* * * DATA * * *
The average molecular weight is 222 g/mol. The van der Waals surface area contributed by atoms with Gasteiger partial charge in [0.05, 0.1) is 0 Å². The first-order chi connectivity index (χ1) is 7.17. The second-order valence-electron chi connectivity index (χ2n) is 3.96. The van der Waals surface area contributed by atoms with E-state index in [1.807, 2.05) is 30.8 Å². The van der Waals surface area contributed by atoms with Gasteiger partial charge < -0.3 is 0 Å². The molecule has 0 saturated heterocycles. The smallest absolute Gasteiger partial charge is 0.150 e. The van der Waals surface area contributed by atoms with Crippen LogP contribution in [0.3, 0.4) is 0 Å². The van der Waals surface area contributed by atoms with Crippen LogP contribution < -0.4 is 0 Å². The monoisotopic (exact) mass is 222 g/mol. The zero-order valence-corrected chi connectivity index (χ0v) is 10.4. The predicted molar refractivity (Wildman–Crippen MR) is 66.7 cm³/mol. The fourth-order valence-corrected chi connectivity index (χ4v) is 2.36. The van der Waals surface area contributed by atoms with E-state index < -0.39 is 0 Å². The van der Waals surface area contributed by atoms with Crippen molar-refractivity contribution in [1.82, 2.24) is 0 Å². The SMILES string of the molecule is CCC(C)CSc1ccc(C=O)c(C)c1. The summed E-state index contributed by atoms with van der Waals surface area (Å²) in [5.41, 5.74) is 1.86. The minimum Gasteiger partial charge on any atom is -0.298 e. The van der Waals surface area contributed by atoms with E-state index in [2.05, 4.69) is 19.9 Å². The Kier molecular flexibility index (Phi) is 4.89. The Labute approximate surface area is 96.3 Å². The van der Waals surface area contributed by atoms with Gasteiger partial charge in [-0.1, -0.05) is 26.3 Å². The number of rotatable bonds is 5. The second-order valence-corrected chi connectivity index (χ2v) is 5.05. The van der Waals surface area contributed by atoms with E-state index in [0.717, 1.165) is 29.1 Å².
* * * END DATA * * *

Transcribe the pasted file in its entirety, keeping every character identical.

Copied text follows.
The average molecular weight is 222 g/mol. The van der Waals surface area contributed by atoms with Gasteiger partial charge in [0.05, 0.1) is 0 Å². The first-order chi connectivity index (χ1) is 7.17. The second-order valence-electron chi connectivity index (χ2n) is 3.96. The van der Waals surface area contributed by atoms with E-state index in [1.807, 2.05) is 30.8 Å². The van der Waals surface area contributed by atoms with Gasteiger partial charge < -0.3 is 0 Å². The molecule has 0 saturated heterocycles. The smallest absolute Gasteiger partial charge is 0.150 e. The van der Waals surface area contributed by atoms with Crippen LogP contribution in [0.3, 0.4) is 0 Å². The van der Waals surface area contributed by atoms with Crippen LogP contribution < -0.4 is 0 Å². The monoisotopic (exact) mass is 222 g/mol. The zero-order valence-corrected chi connectivity index (χ0v) is 10.4. The predicted molar refractivity (Wildman–Crippen MR) is 66.7 cm³/mol. The fourth-order valence-corrected chi connectivity index (χ4v) is 2.36. The van der Waals surface area contributed by atoms with E-state index < -0.39 is 0 Å². The van der Waals surface area contributed by atoms with Crippen molar-refractivity contribution in [1.82, 2.24) is 0 Å². The SMILES string of the molecule is CCC(C)CSc1ccc(C=O)c(C)c1. The summed E-state index contributed by atoms with van der Waals surface area (Å²) in [5.41, 5.74) is 1.86. The minimum Gasteiger partial charge on any atom is -0.298 e. The van der Waals surface area contributed by atoms with E-state index in [2.05, 4.69) is 19.9 Å². The Kier molecular flexibility index (Phi) is 4.89. The Labute approximate surface area is 96.3 Å². The van der Waals surface area contributed by atoms with Gasteiger partial charge in [-0.1, -0.05) is 26.3 Å². The number of rotatable bonds is 5. The second-order valence-corrected chi connectivity index (χ2v) is 5.05. The van der Waals surface area contributed by atoms with E-state index in [0.717, 1.165) is 29.1 Å².